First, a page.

I am interested in the definition of the cotangent space as the quotient space of ideals. The definition goes like this:

Let $\mathcal M$ be a smooth manifold. $C^\infty (\mathcal M)$ is the ring of smooth scalar fields on $\mathcal M$. Let $\mathcal I_p$ be the greatest subring of $C^\infty (\mathcal M)$ where $\phi (p)=0$ for all $\phi \in \mathcal I_p$. $\mathcal I_p$ is an ideal. The square of this ideal is $\mathcal I_p^2=\{\sum_{i=1}^n \phi_i \psi_i | n\in \Bbb N, \phi_i,\psi_i\in\mathcal I_p \}$. $\mathcal I_p$ and $\mathcal I_p^2$ are vector spaces. The quotient space of $\mathcal I_p$ and $\mathcal I_p^2$ is $\mathcal I_p/\mathcal I_p^2=\{\phi+\mathcal I_p^2|\phi\in\mathcal I_p\}$. This quotient space is either equal to the cotangent space on $\mathcal M$ at $p$ or isomorphic to it.

An element of $\mathcal I_p/\mathcal I_p^2$ could look like $\Phi=\{\phi + \psi \gamma, \phi + \eta \nu, \phi + \delta \upsilon + \alpha \beta,... \}$. How is $\Phi$ interpreted as a covector such as $\text d\phi_p$? Is $\Phi$ equal to $\text d \phi_p$?


1 Answer 1


This is basically an algebraic construction, that goes as follows: suppose $M$ is a smooth manifold of dimension $n$.

$1).\ $ For fixed $p\in M$, define $m_{p}$ $\subseteq C^{\infty}(M)$ to be the subalgebra of functions such that $f(p)=0.$

$2).\ $ Let $v$ be a derivation in $T_pM$ and define $m_p^2:=\{h\in C^{\infty}(M):h=fg \ \text{for some }\ f,g\in m_p\}.$ Since $v$ is a derivation, it follows easily from $1).$ that $h\in m_p^2\Rightarrow v(h)=0.$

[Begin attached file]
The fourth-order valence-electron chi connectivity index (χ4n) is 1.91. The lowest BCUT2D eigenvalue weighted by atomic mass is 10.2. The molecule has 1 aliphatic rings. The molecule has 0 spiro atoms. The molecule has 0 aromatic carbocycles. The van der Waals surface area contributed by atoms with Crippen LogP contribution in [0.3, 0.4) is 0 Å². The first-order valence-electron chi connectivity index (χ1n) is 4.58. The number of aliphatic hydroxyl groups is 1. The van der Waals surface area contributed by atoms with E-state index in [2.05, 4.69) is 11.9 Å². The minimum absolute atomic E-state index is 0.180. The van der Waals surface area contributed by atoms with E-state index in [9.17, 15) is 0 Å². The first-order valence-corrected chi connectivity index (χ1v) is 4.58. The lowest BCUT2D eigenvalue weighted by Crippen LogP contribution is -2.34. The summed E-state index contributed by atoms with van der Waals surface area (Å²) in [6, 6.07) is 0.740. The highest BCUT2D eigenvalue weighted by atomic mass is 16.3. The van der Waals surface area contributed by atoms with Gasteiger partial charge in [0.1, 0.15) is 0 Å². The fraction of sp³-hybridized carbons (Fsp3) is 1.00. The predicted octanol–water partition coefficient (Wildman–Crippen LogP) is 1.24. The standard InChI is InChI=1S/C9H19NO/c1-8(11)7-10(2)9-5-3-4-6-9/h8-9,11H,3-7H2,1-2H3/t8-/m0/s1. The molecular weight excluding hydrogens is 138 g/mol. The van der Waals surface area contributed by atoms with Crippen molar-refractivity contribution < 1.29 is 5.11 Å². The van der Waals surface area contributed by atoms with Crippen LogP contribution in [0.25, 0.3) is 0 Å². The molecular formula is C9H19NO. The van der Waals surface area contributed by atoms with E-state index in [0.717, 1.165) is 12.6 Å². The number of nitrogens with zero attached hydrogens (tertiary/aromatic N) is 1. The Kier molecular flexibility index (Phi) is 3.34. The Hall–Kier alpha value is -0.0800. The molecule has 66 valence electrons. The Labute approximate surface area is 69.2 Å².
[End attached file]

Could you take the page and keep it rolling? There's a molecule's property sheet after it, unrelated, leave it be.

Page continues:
$3).\ $ Define $\Phi_v:m_p/m^2_p \rightarrow \mathbb R$ by $\Phi_{v}(\varphi+fg)=v(\varphi).$ This map is well-defined because $v(fg)=0$ and it is obviously linear. It follows that every $v\in T_pM$ uniquely determines such a linear map $\Phi_v$.

$4).\ $ Now let $\Phi:m_p/m^2_p \rightarrow \mathbb R$ be any linear functional. Define $v:C^{\infty}(M)\to \mathbb R$ by $v(f)=\Phi\circ \pi(f-f(p))$ where $\pi$ is the evident quotient map. It is tedious but routine to show that $v$ is a derivation.

$5).\ 3).\ $ and $4).\ $ combine to show that $(m_p/m_p^2)^*\cong T_pM$ and in particular shows that $\dim m_p/m_p^2=\dim (m_p/m_p^2)^*=\dim T_pM=n.$

$6).\ $ One can also prove finite dimensionality of $m_p/m_p^2$ directly: take local coordinates $(U,x)$ about $p\in M$. Then $x^i(p)=0$ for $1\le i\le n$. If $f\in m_p,$ then $f(x)=0$ at $p$. Now, apply Hadamard's lemma to find $g_i\in C^{\infty}(U)$ such that $f(x)=\sum^n_{k=1} x^kg_k(x)=xg_1(x)+\sum^n_{k=2}x^kg_k(x)$ and since $\sum^n_{k=2}x^kg_k(x)\in m_p^2$ we have that $f\sim xg_1.$ That is, $f(x^1,\cdots,x^n)\sim (x^1,\cdots,x^n)\cdot g_1(x^1,\cdots,x^n)$ and the RHS of this spans a vector space of dimension $n$ as $f$ varies through $C^{\infty}(M).$


You must log in to answer this question.

Not the answer you're looking for? Browse other questions tagged .